Boris Johnson is trying to pose as the friend of workers with outrageous lies over wages.
He is saying that fuel shortages, supermarket empty shelves and soaring gas prices are all symptoms of a period of post-Brexit adjustment. He claims to be dumping the “old failed model of low wages, low skills supported by uncontrolled immigration”.
The result, Johnson blusters, is that wages are already going up. He adds, “Never mind life expectancy, never mind cancer outcomes—look at wage growth”.
Wages are rising in some sectors—the lorry industry is one example—due to acute shortages. But not overall.
Millions of workers in the public sector face a wage freeze imposed by the same Tories who are supposed to be their allies.
Others face demands from bullying bosses for pay cuts through “fire and rehire”. That’s all based on the erosion of trade union rights, driven by Tory policy.
And Johnson opposes the £15 an hour minimum wage that would help the lowest paid. But then so does Labour leader Keir Starmer.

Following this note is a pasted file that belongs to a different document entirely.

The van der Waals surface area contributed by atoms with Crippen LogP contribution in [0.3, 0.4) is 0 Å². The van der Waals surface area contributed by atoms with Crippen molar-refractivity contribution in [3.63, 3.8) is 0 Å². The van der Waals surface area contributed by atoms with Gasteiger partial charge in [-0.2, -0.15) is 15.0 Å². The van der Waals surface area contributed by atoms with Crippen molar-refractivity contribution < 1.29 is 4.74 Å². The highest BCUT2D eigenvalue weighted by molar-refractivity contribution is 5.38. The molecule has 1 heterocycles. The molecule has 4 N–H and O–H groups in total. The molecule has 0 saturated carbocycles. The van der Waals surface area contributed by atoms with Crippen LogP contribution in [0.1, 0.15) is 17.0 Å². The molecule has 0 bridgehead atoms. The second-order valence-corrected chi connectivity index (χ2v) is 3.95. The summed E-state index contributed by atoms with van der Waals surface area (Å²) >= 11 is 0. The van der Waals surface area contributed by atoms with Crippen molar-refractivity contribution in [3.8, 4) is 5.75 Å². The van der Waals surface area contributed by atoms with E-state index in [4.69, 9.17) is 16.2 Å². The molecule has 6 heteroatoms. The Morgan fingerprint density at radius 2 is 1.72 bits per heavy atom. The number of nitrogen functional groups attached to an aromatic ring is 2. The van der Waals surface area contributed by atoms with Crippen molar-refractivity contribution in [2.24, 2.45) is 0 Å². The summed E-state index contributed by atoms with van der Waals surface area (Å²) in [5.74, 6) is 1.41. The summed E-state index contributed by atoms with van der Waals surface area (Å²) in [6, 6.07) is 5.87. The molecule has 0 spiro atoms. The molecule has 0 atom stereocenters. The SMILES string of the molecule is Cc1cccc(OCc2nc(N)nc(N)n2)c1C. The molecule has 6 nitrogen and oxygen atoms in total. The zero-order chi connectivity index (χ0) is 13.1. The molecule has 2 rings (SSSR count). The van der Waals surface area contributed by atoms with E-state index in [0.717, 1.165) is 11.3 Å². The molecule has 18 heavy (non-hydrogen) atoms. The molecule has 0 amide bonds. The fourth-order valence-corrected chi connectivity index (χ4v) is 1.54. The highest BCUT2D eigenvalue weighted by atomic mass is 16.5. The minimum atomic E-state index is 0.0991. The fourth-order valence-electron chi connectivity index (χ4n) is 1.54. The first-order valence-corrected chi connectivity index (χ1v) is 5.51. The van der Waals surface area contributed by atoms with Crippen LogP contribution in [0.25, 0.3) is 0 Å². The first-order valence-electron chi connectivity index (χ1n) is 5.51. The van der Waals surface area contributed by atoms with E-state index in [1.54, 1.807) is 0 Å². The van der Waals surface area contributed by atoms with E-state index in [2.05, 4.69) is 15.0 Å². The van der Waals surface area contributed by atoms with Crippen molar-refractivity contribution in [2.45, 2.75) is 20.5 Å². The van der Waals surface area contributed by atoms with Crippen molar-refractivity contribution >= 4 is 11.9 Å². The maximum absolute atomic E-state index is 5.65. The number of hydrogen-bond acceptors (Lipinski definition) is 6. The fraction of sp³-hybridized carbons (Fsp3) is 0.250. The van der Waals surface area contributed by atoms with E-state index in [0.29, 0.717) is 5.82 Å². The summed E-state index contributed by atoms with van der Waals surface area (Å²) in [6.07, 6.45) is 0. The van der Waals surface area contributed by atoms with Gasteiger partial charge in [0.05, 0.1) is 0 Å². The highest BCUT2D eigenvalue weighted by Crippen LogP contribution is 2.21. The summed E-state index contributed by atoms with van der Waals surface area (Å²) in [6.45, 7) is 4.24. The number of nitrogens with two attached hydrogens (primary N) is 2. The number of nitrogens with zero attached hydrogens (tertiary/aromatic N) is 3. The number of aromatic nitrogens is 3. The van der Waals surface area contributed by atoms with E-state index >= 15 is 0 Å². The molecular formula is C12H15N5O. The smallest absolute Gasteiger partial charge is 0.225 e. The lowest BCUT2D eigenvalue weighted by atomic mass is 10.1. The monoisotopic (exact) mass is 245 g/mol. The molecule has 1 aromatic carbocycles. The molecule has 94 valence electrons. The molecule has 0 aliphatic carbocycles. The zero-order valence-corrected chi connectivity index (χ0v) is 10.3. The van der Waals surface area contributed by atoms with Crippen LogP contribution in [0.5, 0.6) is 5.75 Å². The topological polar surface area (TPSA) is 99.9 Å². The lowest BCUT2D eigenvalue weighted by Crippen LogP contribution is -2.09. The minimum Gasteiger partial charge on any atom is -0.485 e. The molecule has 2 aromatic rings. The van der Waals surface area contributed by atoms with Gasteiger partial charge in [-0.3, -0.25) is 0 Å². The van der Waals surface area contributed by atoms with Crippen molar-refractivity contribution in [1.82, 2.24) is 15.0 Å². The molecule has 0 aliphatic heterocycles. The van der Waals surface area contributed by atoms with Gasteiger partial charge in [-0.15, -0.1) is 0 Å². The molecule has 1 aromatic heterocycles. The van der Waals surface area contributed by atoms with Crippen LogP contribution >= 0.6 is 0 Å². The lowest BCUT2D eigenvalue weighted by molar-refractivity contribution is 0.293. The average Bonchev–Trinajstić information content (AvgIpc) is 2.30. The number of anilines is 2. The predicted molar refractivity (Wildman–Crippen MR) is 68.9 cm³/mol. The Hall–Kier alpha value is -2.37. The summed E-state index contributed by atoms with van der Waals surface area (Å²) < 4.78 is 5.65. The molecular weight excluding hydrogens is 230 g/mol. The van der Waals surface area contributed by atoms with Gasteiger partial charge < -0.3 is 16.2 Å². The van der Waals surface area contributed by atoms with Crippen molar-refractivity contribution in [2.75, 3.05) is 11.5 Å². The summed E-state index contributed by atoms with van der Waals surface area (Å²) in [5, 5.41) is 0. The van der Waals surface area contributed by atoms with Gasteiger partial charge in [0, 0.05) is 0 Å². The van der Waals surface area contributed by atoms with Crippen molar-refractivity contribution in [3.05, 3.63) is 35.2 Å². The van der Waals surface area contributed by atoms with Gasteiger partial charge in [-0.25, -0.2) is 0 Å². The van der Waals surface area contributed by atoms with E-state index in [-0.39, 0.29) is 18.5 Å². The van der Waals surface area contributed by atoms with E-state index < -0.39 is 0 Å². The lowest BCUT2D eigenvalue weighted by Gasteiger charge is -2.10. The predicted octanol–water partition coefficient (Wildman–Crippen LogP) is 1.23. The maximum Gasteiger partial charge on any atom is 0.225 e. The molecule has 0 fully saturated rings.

According to the Office for National Statistics (ONS), regular pay rose by 6.8 percent in the year to May-July 2021—or 4.5 percent once inflation is taken into account.
Technically this is the highest real wage growth in 20 years. But the ONS has warned it is “clearly misleading”.
Wages dipped dramatically due to Covid-19 last spring and recovered this spring, so this was recorded as a bigger “rise” than it actually is.
The pandemic also saw the elimination of lots of low-wage jobs in hospitality. Fewer were wiped out in higher paid sectors and at supervisor and management levels. The average wage therefore rises.
Meanwhile prices are rising fast. The latest inflation figures showed the RPI measure at 4.8 percent. That means workers need a 5 percent rise just to stand still.
Even the government’s preferred CPI measure shows a 3 percent rise, with much more to come.
The reality is that tens of millions of workers remain on low pay. Around 40 percent of Universal Credit claimants are in work, and they are seeing further attacks with the removal of the £20 a week uplift.
From next April a national insurance rise will take another 1.25 percent of wages from nearly all workers.
And the government obscures its squeeze on workers to boost profits with racism.
Johnson says he is not going “to just pull the big lever marked by uncontrolled immigration, and allow in huge numbers of people to do work”. He says that lowers wages.
A mass of studies shows that migration has almost no effect on wages. Migrants drive up demand for labour because they spend as well as produce.
Instead of Tory lies there needs to be a united struggle against bosses and the government for big pay rises for all.